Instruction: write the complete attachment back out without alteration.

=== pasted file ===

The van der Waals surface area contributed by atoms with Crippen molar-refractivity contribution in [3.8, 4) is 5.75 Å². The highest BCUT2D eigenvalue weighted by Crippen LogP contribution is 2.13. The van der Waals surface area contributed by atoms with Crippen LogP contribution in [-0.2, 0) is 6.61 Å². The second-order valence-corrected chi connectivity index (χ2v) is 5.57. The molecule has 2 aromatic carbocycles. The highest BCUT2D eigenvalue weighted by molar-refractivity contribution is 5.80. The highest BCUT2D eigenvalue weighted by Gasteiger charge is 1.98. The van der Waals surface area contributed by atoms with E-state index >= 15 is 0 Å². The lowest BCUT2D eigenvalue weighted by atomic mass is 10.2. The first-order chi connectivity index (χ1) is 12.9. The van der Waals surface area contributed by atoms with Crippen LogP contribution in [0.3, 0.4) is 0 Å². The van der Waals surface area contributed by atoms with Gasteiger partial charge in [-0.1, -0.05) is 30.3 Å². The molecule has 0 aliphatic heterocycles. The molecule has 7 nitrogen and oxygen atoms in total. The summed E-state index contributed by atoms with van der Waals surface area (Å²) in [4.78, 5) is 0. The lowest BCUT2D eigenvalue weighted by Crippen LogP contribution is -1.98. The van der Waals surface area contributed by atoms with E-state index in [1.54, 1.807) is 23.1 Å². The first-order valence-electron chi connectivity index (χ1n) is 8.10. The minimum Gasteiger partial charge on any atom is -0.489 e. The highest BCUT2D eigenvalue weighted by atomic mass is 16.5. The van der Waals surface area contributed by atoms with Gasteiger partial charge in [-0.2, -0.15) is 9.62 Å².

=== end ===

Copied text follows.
The van der Waals surface area contributed by atoms with Crippen molar-refractivity contribution in [3.8, 4) is 5.75 Å². The highest BCUT2D eigenvalue weighted by Crippen LogP contribution is 2.13. The van der Waals surface area contributed by atoms with Crippen LogP contribution in [-0.2, 0) is 6.61 Å². The second-order valence-corrected chi connectivity index (χ2v) is 5.57. The molecule has 2 aromatic carbocycles. The highest BCUT2D eigenvalue weighted by molar-refractivity contribution is 5.80. The highest BCUT2D eigenvalue weighted by Gasteiger charge is 1.98. The van der Waals surface area contributed by atoms with E-state index >= 15 is 0 Å². The lowest BCUT2D eigenvalue weighted by atomic mass is 10.2. The first-order chi connectivity index (χ1) is 12.9. The van der Waals surface area contributed by atoms with Crippen LogP contribution in [0.3, 0.4) is 0 Å². The van der Waals surface area contributed by atoms with Gasteiger partial charge in [-0.1, -0.05) is 30.3 Å². The molecule has 0 aliphatic heterocycles. The molecule has 7 nitrogen and oxygen atoms in total. The summed E-state index contributed by atoms with van der Waals surface area (Å²) in [4.78, 5) is 0. The lowest BCUT2D eigenvalue weighted by Crippen LogP contribution is -1.98. The van der Waals surface area contributed by atoms with E-state index in [1.54, 1.807) is 23.1 Å². The first-order valence-electron chi connectivity index (χ1n) is 8.10. The minimum Gasteiger partial charge on any atom is -0.489 e. The highest BCUT2D eigenvalue weighted by atomic mass is 16.5. The van der Waals surface area contributed by atoms with Gasteiger partial charge in [-0.2, -0.15) is 9.62 Å².